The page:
In Arabic, there is this concept of the maṣdar. For some time, I thought it was simply the verbal noun, then I realized—correct me if I am wrong—it is more than that. (As I am a complete beginner in Arabic, I am not sure about “in what ways” it is more than that.) When people talk about the root or the etymology of some Arabic verb, they often talk about its maṣdar. (If I am correct, it is possible that more than one verb may have same maṣdar.)

Here is what I am still not clear about: For a given verb and its maṣdar, which existed first, the maṣdar or the root verb? (That is, is it always the case that the verb is derived from the maṣdar, or can it be both ways?) And why is it important? What is its significance? (That is, in English, or my native language Turkish, the verbal noun is not the first thing one mentions when talking about the root or the etymology of a verb. The verbal noun is the verbal noun; if there is a verb, there is a verbal noun for that verb, finished.)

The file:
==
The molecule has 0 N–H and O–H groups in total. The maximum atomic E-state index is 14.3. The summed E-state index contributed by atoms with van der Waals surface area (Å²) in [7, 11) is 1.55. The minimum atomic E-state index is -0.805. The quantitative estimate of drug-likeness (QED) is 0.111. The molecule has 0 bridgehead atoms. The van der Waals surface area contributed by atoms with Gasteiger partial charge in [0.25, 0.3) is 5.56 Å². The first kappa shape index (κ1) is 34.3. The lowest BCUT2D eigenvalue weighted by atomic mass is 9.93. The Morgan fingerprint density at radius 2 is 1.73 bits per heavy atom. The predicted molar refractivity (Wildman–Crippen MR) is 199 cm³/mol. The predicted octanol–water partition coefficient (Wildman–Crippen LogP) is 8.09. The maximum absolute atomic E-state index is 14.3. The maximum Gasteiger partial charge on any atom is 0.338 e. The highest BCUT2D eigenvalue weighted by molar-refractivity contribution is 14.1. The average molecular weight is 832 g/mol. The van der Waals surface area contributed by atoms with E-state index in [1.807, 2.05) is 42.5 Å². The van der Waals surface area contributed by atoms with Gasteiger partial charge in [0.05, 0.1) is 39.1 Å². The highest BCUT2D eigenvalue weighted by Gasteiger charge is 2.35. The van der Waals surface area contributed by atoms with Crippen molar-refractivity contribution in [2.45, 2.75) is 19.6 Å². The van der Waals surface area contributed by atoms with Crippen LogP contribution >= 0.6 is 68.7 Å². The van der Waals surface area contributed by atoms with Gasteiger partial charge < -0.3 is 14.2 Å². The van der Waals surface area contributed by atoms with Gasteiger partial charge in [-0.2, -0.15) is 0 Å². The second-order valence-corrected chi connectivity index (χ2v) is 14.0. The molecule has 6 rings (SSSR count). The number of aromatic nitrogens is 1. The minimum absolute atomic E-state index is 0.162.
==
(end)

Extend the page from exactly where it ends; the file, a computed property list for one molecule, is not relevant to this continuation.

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    The simplest and most common form is always the 3rd-person perfect. Masdars are often more complicated. It is fair to say that the masdar is derived from the simpler form. – Bert Barrois Oct 30 '20 at 11:06

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